No other director alive could have done this. Yet, Roger Ebert fails to see this vision. He fails to understand what Spielberg wanted with this movie. Spielberg wanted the shadow, he wanted the twists, he wanted the macabre. Ebert calls it "perfunctory", and believes the shadows serve no more purpose than to hide the early digital effects of the 1990s. The points behind the shadows, the darkness, and the grit are all lost to him. What we don't see is just as important as what we do. The shadows and the darkness that takes away finer details also adds a sense of mysteriousness into the mix and that mysteriousness is one of the things I love about the movie. How you don't know what danger may be stalking through that shadowy forest, or what horrors may be lurking in that dirty, derelict building somewhere in the Pacific. It extends the dangerous feel from more than the "local" fauna itself; it is that feeling that the very setting is not your home. That you, as a human, are very out of place here. This is easily expressed from the moment that John Hammond's (played by the late, great Lord Richard Attenborough) team sets foot on the island. They are trudging along a shallow creek, so very far from civilization, and suddenly they hear thundering footfalls, and groaning. They have no idea what it is, only that it is "something big". The audience is made to think that it could be a Tyrannosaurus rex coming at them, but what a wonderful surprise it is for both audience and the characters to see a beautiful herd of gigantic Stegosaurus to pass before you. It tells you that not only is there deadly beauty here, there is also mysterious beauty here as well. And when things do go to Hell, you find that the forest, which has already set itself up to be dangerous, can become an antagonist itself as one of the characters finding himself lost inside it, resulting in his death.
"The Lost World" is supposed to be darker and more serious. If you watch any of the interviews regarding the film, Spielberg explicitly says his intent for "The Lost World" was to make it a more foreboding environment, and a call back to the grimy, dingy jungles found in Spielberg's childhood dinosaur and creature features like "King Kong" (1933) and early takes on Arthur C. Doyle's "The Lost World" (1926). "The Lost World", in every way, was meant to be a darker experience. From the very beginning, the concept itself portrayed Isla Sorna as a very dank, dark, and dangerous place.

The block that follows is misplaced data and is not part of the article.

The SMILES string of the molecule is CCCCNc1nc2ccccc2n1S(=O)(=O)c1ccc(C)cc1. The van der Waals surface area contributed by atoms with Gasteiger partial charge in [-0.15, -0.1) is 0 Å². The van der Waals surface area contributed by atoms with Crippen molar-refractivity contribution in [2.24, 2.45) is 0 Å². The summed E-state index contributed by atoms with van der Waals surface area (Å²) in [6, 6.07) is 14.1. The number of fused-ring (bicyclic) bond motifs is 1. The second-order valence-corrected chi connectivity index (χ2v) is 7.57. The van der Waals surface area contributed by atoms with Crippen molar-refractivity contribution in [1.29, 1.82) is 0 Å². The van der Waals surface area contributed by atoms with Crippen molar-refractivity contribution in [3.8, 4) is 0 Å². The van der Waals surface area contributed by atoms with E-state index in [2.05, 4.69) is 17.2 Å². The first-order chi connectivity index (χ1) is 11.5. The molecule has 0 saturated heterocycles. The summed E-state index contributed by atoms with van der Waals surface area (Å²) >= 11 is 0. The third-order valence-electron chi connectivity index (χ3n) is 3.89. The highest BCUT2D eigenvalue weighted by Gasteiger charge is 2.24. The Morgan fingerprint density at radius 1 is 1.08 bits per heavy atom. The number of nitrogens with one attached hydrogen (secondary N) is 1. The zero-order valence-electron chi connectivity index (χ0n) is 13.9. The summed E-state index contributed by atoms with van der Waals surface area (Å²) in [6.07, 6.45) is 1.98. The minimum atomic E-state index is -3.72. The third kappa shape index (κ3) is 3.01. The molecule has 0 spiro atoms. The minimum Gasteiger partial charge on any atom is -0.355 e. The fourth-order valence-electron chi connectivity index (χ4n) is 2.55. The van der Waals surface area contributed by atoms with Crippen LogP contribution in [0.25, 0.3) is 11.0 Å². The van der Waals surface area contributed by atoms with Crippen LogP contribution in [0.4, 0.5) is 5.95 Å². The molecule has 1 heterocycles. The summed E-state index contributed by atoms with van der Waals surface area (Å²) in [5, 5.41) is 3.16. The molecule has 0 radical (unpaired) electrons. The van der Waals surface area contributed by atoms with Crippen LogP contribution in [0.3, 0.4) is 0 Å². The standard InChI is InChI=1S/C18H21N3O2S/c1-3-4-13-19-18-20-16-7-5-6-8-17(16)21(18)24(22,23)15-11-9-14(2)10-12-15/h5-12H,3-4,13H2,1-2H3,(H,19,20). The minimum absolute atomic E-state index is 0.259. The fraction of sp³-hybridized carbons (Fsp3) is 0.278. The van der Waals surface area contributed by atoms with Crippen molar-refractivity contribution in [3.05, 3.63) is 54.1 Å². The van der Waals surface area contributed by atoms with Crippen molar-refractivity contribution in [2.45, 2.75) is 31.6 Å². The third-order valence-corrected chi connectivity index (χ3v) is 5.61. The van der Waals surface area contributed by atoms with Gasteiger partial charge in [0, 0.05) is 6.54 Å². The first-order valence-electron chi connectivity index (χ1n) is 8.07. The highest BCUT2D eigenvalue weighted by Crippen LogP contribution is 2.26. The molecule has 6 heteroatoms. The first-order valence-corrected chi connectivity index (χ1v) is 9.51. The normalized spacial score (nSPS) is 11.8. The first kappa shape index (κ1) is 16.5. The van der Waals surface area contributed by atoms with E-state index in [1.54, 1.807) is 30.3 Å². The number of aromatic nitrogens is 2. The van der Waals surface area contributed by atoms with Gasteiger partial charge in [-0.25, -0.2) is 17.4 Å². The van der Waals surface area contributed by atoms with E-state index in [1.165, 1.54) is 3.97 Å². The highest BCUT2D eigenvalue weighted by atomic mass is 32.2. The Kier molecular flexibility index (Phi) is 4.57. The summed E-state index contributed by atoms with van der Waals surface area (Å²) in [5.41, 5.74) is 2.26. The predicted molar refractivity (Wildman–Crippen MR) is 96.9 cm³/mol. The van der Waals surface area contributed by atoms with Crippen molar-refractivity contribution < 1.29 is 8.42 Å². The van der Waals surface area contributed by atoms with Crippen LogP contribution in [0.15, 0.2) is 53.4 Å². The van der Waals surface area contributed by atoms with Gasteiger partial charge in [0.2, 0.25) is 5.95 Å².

When other critics say a movie has depth, I don't usually get it, but with "The Lost World" I can practically feel it. There is just so much there and watching it you feel like what's there and what you feel the first time is barely any of it. There is just so much of the movie I could swim in it. It has no clear cut antagonists, nor clear cut protagonists, the sets are amazing in that what you see on film feels like it's not even half of what's actually there. While watching the movie, it is the little things that make the biggest impact, and it makes you think "Wow, they actually included that!" The locations are so mysterious and the whole of Isla Sorna just screams "You have left the Earth you know behind and have entered the world of dinosaurs". It reminds me of those old dinosaur documentaries I used to watch as a young child, the ones that featured the old, mossy, coniferous, fern ridden world. A world that looks like it was standing in time. A lost world.
Roger Ebert did not understand that part of it. He went into the theater, not recognizing that this film was far closer to a suspense thriller than the science fiction thriller that was the first film. Thus, he reviewed the movie as a science fiction thriller, and not as the suspense thriller the film is. Replacing much of the Chaos Theory discussions in the film is instead a heavy handed environmental message, one that is a tad over done than necessary. Yes, the film has its problems. Much of the best character developing scenes were left cut from the film (although are reintroduced during television airings), and the climax is somewhat over the top, but Spielberg's main focus here was not on creating dinosaurs. It was finding out what he could do with them.